Millions of people in the UK have felt powerless, angry or worried over the last year because of Brexit, according to calculations from our new poll.1
In a new poll, around four in ten UK adults said that in the last year, Brexit had made them feel powerless (43 per cent), angry (39 per cent) or worried (38 per cent).
If extended to the whole population, then it is estimated that just over 22 million people have felt powerless over Brexit.
The poll was commissioned to look at the impact of the political environment on how people are feeling, their sleep and their relationships. Experiences of conflict in relationships, problems with sleeping and feelings of powerlessness are all associated with higher levels of distress and poor wellbeing.
The poll of 1,800 UK adults also showed that just over one quarter (26 per cent) of respondents said Brexit had not caused them to feel any particular emotions in the last 12 months.
Some said Brexit had made them feel hopeful (nine per cent), happy (three per cent) or confident (two per cent) over the last year.
Over one in 10 people (12 percent) reported that Brexit had caused them problems with sleeping in the last year and almost two in 10 (17 per cent) said it had caused them ‘high levels of stress’.
Mark Rowland, Chief Executive of the Mental Health Foundation, said: “It is clear from our poll that the political environment, as a result of Brexit, is having an effect on millions of people’s wellbeing.
“Many of the emotions that people told us about, like anger and powerlessness, are linked to a higher risk of mental health problems.
“This is true among both people who voted Leave and Remain. Just under six in 10 (59 per cent) people who voted Remain said they have felt powerless, while just over a third (34 per cent) who voted Leave felt the same thing.
“But while some of the results would raise concern, there is also good news here. Despite the uncertainly, most people appear to be coping and a quarter said Brexit had not caused them to feel any particular emotion.”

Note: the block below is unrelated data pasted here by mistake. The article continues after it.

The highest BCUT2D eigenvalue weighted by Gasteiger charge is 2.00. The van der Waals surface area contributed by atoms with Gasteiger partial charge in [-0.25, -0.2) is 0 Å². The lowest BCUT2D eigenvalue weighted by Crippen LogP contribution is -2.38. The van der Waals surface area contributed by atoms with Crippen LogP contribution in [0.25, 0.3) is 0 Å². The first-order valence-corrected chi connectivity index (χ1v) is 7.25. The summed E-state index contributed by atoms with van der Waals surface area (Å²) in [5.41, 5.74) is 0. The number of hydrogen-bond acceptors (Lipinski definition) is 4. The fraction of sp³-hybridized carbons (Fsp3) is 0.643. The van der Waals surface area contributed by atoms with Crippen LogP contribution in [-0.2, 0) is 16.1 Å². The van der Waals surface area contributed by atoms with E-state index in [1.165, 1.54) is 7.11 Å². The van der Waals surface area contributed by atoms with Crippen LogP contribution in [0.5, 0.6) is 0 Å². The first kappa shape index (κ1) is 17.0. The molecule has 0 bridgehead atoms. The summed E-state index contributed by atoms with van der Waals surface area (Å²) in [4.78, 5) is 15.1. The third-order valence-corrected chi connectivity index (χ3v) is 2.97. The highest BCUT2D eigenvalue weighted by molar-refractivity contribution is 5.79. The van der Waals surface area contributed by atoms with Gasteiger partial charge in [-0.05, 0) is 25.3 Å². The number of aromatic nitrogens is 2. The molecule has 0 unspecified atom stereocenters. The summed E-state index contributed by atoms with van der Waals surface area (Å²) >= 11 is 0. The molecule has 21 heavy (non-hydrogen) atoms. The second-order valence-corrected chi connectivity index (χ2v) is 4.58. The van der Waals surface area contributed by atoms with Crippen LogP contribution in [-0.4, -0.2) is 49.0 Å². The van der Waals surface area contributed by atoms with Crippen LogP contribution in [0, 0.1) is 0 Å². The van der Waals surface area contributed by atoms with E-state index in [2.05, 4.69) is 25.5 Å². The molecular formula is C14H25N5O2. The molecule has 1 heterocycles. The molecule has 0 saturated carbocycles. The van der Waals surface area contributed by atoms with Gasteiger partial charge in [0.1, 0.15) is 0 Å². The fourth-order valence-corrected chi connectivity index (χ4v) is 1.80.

Brexit-related conflict also emerges from the survey as a common experience, with nearly one-in-five (19 per cent) of all respondents saying they had ever had a disagreement about Brexit with a family member or partner.
A similar proportion (21 per cent), said that in the last year, they had felt anxious because of Brexit.
Londoners were more likely than people in any other region to say Brexit had made them feel anxious over the last year. Thirty percent of London adults said this compared to the national average of 21 percent.
Mr Rowland added: “Our Brexit poll indicates the importance of our environment to our mental health. We also know, from other examples worldwide, that an unstable political environment can potentially affect people’s mental health.
“But there are things we can do to help protect our mental health. Today we’re offering some advice about how people can look after their mental health in the face of Brexit. For instance, you could reflect on how news consumption is affecting you and consider muting news notifications on your smartphone and limiting yourself to reading a morning paper or watching the evening news.
“Doing something to support a local or community group may also help, if you worry that people in your area or community are being affected by political change. We know that helping others is good for your mental health.”
- This calculation is based on a UK adult population estimate of 52,078,525. 43% of adults surveyed reported feeling powerless; 43% of 52,078,525 is 22,393,785. 39% of adults surveyed reported feeling angry; 39% of 52,078,525 is 20,310,624. 38% of adults surveyed reported feeling worried; 38% of 52,078,525 is 19,789,839.
NOTES TO EDITORS
All figures, unless otherwise stated, are from YouGov Plc. Total sample size was 1823 adults. Fieldwork was undertaken between 12th March - 13th March 2019. The survey was carried out online. The figures have been weighted and are representative of all UK adults (aged 18+).